Thursday, February 01, 2018

US v. Watson, No. 16-15357 (2-1-18)(per curiam w/Wallace, Watford, & Sands).

The 9th affirms a denial of a habeas petition arguing that federal armed bank robbery, 18 USC 2113(a) and (d), is not a “crime of violence” under the force clause of 924(c). The 9th reasons that since unarmed bank robbery requires force, so too must armed bank robbery.  The 9th rejects the argument that one way of committing bank robbery, through intimidation, does not meet the Johnson standard requiring violent physical force. The 9th finds that “intimidation” requires a taking of property in a manner that a reasonable person would fear of bodily harm.  Gutierrez, 876 F.3d at 1256-57.  It requires an implicit threat of harm. The 9th also rejects the argued lack of adequate mens rea in intimidation, holding that “intimidation” requires a knowing use of violent physical force; it cannot be through negligence. Lastly, the 9th rejects the amicus argument that even if the offense of bank robbery is a COV, it is one indivisible statute that also includes extortion, which is not a COV.  The 9th concludes that the statute is really two offenses, bank robbery and extortion.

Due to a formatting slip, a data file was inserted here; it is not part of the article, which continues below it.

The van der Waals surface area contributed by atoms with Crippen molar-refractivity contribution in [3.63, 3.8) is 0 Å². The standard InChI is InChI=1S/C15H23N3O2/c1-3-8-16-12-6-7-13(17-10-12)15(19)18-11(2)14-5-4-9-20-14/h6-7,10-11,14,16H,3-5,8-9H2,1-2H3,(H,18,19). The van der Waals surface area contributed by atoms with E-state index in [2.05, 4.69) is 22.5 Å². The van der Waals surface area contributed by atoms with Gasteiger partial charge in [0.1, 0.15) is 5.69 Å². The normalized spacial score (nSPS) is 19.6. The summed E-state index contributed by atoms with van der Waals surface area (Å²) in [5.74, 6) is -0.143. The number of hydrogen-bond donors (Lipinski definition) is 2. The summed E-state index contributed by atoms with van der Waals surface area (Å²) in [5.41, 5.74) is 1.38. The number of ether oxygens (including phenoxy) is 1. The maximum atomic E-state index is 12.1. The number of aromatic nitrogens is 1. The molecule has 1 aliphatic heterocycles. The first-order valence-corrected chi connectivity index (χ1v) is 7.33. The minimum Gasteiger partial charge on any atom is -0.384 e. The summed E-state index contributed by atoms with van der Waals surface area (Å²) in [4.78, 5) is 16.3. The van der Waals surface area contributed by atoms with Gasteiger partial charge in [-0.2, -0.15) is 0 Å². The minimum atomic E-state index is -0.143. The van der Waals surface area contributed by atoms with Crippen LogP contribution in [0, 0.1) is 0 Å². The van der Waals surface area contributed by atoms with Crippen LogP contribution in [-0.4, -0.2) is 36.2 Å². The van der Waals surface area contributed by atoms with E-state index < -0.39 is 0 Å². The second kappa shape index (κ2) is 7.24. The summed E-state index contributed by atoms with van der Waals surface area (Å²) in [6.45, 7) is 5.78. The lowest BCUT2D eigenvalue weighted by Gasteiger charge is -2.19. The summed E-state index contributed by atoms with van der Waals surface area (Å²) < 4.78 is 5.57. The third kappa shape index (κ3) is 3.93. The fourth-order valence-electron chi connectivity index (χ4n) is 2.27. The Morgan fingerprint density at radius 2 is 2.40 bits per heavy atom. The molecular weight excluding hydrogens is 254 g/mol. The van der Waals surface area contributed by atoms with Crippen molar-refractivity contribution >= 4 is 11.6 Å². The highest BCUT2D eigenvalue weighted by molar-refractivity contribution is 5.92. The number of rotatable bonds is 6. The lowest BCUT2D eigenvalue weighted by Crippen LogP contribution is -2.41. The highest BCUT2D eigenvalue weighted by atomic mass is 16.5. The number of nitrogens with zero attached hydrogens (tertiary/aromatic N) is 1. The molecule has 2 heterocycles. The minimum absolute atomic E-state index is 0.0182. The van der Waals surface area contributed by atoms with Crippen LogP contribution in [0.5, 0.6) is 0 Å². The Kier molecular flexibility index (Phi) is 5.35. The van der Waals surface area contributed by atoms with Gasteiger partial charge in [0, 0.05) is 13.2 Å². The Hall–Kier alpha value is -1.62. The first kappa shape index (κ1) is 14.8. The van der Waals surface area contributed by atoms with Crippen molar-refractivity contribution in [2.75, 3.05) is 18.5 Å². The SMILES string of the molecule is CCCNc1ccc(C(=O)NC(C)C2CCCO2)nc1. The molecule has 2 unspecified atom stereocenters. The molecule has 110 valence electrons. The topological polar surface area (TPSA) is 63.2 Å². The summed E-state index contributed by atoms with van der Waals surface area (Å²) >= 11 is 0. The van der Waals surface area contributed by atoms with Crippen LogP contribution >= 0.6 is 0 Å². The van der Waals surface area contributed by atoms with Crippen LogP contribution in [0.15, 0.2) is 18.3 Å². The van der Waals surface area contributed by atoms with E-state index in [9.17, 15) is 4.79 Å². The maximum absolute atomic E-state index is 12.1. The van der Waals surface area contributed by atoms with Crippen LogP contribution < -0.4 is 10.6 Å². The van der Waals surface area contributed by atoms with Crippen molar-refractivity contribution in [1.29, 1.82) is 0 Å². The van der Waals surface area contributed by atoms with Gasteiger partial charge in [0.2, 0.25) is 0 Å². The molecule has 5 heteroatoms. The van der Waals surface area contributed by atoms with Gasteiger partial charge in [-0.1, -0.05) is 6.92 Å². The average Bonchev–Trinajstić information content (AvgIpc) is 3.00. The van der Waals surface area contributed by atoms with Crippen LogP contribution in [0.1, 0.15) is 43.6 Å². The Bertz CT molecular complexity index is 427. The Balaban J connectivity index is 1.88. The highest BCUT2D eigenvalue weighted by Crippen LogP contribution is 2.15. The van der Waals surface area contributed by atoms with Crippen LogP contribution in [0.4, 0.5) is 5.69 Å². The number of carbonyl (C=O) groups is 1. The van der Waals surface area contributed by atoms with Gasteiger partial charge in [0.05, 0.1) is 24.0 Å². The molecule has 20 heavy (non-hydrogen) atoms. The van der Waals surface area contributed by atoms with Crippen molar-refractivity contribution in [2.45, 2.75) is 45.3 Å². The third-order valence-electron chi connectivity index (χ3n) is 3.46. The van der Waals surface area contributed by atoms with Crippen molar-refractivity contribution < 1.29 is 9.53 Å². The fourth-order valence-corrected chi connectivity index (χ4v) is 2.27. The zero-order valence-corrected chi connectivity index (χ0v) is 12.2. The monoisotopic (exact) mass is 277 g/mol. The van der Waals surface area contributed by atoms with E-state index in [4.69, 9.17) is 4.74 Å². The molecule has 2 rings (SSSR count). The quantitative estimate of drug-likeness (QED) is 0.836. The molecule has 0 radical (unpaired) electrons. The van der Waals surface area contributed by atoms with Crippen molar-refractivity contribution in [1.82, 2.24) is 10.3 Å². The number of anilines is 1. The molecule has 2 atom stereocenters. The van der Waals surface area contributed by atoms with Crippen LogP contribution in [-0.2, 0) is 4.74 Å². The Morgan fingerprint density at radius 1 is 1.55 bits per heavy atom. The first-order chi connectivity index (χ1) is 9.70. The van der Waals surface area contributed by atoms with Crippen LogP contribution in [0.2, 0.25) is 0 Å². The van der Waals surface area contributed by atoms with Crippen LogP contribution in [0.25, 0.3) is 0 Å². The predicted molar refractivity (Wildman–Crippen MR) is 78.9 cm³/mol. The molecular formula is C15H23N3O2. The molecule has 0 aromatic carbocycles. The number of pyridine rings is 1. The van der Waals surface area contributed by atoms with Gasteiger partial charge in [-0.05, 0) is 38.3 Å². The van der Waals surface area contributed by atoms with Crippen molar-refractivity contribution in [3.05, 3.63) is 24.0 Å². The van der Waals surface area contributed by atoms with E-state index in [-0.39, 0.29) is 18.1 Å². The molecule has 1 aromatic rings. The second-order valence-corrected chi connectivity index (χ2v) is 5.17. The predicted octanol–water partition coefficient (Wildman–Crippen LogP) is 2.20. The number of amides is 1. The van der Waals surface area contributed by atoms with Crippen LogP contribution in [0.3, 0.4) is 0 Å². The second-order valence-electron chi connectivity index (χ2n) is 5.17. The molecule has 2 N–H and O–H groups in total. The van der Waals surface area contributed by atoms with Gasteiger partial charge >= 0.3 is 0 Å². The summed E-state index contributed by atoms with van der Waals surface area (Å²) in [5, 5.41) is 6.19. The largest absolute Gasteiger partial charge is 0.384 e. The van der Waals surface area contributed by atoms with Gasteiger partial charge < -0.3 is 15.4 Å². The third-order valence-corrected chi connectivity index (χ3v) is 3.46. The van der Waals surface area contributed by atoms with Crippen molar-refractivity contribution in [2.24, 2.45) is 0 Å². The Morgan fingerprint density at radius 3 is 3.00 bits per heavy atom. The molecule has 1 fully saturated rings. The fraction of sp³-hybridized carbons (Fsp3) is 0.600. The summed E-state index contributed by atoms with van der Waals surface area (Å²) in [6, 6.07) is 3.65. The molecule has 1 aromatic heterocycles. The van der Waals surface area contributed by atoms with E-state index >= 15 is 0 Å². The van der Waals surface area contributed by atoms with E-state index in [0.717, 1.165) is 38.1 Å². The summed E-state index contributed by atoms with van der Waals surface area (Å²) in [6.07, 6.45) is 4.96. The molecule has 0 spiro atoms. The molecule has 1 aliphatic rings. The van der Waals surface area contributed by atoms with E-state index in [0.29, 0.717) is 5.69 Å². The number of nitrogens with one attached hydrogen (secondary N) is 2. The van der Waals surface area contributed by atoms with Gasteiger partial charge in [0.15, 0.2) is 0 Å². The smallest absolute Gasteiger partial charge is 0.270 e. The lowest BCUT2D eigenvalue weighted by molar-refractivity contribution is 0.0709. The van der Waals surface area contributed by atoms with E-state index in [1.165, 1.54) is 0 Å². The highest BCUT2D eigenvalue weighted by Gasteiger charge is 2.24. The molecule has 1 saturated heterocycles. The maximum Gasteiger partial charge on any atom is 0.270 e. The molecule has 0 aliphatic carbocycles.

Kudos for the effort of Peter Wolff, FPD Ofc, Hawaii, and amicus of AFPDs Mia Crager, David Porter, and FPD Heather Williams of Cal E (Sacramento).
The decision is here:


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